26 Miss. 579 (Miss. 1853), Rabb v. Griffin
|Citation:||26 Miss. 579|
|Opinion Judge:||Mr. Justice HANDY.|
|Party Name:||GABRIEL RABB v. MARGARET GRIFFIN et al|
|Attorney:||R. North, for appellant. No counsel for appellees.|
|Court:||Supreme Court of Mississippi|
In error from the southern district chancery court; Hon. James M. Smiley, vice- chancellor.
The facts of the case are sufficiently set forth in the opinion of the court.
Decree reversed and cause remanded.
One twelfth part of the slaves and one eleventh part of the land (subject to dower) descended to Eliza on the death of her father; and complainant, then a tenant by courtesy, became entitled to an estate for his own life in the eleventh part of the land; and on the death of his wife Eliza, her thirteenth part of the slaves vested in complainant by the "married woman's" law of 1846, the child of said Eliza being then dead.
In Carmichael v. Browder, 3 How. 255, it was held "that whatever is a matter testamentary, or of administration, falls under the cognizance of the court of probate." "We do not mean to decide, however," proceeds the court, "that there are not causes arising in the course of administration which may be proper for the interposition of a court of equity. The same rule which is applicable to other courts of law will, no doubt, apply to this. If it (the probate court) be wholly incompetent to give relief, and the party has not by his own laches lost his remedy, then it might be a proper case for equity jurisdiction."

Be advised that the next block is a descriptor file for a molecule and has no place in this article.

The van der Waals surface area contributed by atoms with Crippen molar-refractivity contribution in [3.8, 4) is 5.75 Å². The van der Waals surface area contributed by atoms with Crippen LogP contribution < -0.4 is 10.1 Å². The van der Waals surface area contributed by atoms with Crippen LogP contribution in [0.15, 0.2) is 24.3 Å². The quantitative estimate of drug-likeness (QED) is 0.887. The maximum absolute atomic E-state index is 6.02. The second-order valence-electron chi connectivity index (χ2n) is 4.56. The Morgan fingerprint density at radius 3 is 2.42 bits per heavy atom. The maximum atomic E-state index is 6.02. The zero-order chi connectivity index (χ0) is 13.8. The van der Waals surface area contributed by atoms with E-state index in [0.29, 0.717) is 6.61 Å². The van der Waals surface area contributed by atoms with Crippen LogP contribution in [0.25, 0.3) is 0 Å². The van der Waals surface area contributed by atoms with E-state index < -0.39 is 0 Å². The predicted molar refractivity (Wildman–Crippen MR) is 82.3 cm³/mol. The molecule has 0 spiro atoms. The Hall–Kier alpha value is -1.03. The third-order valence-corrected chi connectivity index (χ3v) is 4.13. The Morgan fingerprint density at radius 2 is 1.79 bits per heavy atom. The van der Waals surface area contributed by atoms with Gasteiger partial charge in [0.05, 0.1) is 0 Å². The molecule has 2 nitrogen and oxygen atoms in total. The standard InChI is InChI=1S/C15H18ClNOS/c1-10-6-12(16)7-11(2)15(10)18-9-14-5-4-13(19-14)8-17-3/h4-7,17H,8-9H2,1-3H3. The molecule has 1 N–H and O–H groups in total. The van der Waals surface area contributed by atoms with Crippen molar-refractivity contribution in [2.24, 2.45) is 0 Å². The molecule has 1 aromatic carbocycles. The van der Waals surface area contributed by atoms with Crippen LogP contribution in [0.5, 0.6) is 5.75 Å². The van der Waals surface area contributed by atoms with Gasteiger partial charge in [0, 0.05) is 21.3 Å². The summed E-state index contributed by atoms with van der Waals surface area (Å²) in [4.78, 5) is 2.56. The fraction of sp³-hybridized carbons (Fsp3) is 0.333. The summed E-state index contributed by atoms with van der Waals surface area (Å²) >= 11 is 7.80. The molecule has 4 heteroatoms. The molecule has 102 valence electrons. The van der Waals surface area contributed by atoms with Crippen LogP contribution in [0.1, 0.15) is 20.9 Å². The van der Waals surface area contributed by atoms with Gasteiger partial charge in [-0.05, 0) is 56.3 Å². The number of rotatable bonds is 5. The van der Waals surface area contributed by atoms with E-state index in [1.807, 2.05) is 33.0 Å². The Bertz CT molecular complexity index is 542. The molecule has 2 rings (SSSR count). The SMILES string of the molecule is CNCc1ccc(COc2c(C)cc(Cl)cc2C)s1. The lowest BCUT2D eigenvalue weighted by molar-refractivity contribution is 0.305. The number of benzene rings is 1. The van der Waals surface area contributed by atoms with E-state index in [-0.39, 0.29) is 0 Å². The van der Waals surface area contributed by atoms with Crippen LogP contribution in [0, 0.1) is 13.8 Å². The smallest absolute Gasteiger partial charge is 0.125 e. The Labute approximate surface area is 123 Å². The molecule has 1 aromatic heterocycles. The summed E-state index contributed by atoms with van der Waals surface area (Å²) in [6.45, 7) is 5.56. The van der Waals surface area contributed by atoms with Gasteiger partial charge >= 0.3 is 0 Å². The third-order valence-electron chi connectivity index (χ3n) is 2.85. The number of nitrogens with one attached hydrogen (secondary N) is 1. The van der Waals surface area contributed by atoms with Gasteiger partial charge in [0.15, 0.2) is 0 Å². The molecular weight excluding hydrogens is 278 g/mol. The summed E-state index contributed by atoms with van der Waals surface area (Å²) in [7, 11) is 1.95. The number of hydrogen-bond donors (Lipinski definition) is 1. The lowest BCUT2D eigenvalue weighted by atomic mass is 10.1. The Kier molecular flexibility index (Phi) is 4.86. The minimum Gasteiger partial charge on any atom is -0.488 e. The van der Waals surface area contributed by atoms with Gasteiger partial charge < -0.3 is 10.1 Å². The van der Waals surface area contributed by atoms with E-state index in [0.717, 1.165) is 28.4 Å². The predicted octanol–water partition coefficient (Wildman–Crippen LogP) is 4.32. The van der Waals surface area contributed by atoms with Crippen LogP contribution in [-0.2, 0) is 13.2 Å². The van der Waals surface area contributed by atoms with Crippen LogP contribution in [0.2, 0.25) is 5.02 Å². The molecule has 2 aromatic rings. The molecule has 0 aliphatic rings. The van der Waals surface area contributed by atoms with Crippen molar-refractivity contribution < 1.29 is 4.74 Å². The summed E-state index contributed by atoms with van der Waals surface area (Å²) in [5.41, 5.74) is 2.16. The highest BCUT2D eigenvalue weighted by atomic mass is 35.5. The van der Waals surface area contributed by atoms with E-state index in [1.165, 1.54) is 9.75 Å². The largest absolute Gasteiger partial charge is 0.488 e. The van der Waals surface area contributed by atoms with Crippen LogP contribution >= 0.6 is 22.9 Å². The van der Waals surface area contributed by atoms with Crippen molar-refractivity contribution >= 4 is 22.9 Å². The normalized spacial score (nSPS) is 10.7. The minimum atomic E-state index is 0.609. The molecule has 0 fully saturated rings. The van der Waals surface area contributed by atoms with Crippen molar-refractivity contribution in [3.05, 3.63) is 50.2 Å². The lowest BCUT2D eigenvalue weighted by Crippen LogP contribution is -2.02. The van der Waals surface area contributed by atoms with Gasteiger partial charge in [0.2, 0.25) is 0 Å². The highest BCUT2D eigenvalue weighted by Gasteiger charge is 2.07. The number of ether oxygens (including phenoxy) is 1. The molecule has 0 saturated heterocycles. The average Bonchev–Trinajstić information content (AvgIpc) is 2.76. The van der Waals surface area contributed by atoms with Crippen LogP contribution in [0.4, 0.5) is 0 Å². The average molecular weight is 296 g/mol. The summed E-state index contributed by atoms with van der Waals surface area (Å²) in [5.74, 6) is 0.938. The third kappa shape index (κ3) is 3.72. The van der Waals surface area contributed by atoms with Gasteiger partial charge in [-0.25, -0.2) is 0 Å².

The case of McRea, 4 How. 458, was a suit in chancery for one of two slaves by a distributee of an estate where there was no administrator. The court says that "the bill alleges that no administration has been had on the estate of Christiana McRea, or that of complainant's mother. This statement is decisive of the question. Upon which one of the parties can the probate court act?"
In Faroe v. Graves, 4 S. & M. 711, this court held, "that it held, in administration cases where the court of chancery had jurisdiction previous to our amended constitution, it still retained it; and that distributees are not bound to take out letters."
Potter, on the same side, cited Varick v. Smith, 5 Paige, 137.
The plaintiff in error filed his bill in the southern district chancery court for a partition of the personal and real estate of Isham Griffin, deceased, alleging that the...
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